Assessing and approving caregivers and adoptive parents
We need to build engagement and trust with people wanting to care for tamariki and support them through assessment and approval.
Support for caregivers
It's important that our caregivers are valued and supported so they can provide the best possible care for tamariki.
All our caregivers (including section 396 provider caregivers) must have a regular review of their approval status and support needs.
Allegations of harm to tamariki by caregivers
The safety and oranga of te tamaiti is our first concern when an allegation of harm is made against a caregiver or there are concerns for oranga. We are respectful, fair, transparent and sensitive to caregivers’ needs during the assessment/investigation.
Caring for tamariki in care
All About Me plan to meet the needs of tamariki and rangatahi
The All About Me plan is designed to enable us to support and respond to the needs of tamariki and rangatahi in the custody or care of the chief executive in line with the National Care Standards.
Tamariki All About Me plan — child-friendly version
The Tamariki All About Me Plan describes how the needs of tamariki and rangatahi in care will be supported, as set out in the All About Me Plan, in a form appropriate to te tamaiti or rangatahi.
Visits with tamariki and rangatahi in care or custody
We need to visit tamariki and rangatahi as often as they need us to so they can participate and influence decisions about their safety, care and wellbeing needs.
Supporting tamariki with their health needs
Good health is essential to wellbeing and positive life outcomes. We need to support tamariki to access health services, both to maintain their good health and meet any health and disability needs.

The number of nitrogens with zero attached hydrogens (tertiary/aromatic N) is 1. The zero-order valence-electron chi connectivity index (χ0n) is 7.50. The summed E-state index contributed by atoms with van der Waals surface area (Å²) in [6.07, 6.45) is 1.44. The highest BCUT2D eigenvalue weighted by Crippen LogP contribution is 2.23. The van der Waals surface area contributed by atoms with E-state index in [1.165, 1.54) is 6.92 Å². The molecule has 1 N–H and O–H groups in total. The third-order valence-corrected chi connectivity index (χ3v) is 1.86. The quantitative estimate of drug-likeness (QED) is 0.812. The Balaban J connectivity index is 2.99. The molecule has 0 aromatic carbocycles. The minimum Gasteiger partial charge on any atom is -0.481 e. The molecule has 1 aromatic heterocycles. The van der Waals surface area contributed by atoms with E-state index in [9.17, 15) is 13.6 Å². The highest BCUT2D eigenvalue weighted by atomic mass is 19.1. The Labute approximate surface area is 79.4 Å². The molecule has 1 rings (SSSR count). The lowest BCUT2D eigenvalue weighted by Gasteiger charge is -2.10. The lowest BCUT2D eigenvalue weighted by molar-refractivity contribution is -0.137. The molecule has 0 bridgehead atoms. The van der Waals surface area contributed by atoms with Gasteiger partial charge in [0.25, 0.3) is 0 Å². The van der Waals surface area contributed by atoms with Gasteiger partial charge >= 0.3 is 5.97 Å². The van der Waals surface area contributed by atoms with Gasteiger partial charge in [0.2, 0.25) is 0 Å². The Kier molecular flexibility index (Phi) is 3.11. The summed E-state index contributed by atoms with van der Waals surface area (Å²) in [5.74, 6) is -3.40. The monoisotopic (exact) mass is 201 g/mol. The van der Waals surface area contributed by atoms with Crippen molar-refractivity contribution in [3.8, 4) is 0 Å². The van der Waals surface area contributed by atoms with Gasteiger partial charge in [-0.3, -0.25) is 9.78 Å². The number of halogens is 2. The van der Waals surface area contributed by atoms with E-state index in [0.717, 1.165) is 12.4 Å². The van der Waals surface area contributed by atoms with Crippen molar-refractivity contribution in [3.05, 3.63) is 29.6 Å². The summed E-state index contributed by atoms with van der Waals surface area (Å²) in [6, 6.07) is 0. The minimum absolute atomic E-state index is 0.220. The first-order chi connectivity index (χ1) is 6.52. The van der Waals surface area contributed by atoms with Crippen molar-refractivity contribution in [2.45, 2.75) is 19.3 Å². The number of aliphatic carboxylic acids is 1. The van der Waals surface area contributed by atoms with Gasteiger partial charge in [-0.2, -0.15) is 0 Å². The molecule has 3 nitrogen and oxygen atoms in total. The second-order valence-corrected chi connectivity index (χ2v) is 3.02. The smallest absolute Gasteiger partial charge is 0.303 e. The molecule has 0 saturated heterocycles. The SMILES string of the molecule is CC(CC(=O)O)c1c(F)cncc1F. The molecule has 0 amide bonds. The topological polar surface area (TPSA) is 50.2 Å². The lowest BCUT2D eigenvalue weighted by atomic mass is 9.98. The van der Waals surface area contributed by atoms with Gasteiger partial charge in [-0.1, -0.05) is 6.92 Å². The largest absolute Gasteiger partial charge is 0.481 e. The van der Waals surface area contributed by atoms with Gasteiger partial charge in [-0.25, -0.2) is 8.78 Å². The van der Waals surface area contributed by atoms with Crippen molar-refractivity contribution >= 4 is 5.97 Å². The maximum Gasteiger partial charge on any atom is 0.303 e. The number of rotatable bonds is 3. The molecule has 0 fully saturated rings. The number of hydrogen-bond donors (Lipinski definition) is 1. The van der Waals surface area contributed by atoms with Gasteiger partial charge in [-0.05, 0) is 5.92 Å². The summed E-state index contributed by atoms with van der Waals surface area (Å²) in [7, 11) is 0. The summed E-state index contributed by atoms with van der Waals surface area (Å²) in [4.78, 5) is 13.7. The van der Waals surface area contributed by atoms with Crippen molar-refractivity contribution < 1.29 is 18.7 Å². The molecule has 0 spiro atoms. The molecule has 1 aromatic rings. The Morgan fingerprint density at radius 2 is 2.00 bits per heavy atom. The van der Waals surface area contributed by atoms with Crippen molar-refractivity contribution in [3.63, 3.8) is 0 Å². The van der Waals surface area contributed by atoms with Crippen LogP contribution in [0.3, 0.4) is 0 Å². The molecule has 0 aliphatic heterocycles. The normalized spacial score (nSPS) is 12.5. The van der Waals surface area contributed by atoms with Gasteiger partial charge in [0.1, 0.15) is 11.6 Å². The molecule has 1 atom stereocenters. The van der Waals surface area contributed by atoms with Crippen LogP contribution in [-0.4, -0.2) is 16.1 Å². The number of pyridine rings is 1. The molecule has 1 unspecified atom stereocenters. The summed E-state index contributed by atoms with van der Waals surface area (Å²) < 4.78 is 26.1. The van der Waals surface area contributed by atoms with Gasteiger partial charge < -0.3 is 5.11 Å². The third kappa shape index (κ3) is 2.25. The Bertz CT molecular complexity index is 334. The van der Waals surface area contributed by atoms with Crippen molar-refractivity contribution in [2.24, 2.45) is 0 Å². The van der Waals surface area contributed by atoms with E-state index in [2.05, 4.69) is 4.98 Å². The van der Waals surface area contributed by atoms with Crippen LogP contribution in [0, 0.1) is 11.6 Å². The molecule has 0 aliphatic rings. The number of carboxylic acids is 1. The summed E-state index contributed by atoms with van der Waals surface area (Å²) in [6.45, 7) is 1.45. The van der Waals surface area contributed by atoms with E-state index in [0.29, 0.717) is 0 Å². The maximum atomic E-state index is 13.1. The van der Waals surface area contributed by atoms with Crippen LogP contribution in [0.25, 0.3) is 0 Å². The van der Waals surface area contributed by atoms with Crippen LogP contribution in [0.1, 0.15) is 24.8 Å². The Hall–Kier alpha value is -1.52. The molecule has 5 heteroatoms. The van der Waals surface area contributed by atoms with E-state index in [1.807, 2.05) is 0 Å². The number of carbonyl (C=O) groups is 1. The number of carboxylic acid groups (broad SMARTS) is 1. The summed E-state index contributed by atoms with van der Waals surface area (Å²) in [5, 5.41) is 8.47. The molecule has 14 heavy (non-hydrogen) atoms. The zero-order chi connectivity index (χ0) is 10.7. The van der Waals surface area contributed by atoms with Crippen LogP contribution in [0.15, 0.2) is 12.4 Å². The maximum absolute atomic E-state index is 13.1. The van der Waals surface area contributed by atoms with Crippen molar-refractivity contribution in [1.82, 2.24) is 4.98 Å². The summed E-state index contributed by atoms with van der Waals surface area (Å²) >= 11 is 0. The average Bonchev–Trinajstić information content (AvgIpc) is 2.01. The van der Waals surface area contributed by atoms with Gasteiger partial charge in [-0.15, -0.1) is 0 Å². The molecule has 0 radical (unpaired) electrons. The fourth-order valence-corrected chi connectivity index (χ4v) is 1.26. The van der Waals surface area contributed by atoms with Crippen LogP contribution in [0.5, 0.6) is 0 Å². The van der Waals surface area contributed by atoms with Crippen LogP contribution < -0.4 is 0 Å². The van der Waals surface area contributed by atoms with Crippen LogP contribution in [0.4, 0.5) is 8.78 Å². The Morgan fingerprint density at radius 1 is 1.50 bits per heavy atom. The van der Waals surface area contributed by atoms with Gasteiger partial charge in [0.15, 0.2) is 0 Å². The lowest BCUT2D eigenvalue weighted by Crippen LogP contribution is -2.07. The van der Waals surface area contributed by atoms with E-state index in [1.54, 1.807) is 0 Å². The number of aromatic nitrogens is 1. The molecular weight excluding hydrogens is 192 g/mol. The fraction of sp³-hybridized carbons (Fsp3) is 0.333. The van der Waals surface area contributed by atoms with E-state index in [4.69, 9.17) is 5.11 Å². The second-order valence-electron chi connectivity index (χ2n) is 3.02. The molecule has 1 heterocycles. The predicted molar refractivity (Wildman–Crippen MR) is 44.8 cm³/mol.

Supporting tamariki with their education and training needs
We support tamariki to access education services both to maintain their learning and to meet their specific educational needs. Good education outcomes are essential to good life outcomes.
Support for play, recreation and community activities
We must ensure that support is provided to tamariki and rangatahi in care to meet their needs for play, recreation and participation in community activities, including supporting, and assisting caregivers to promote these activities.
Culture, belonging and identity
The oranga of tamariki is supported when they have a strong sense of culture, including ethnicity, sexuality, gender (including gender diversity), age, disability and faith, identity and belonging.
Supporting whānau connections
We need to support tamariki to establish, maintain and strengthen safe connections with their whānau or family (including siblings), hapū, iwi, marae and family group, and anyone else they or their whānau or family identify as important.
Information and visits for prospective placements
To help tamariki and rangatahi have a positive experience when they enter care or go to a new placement, we make sure they understand what's happening and where they're going ahead of time with the 'Welcome to our home' booklet and pre-placement visits.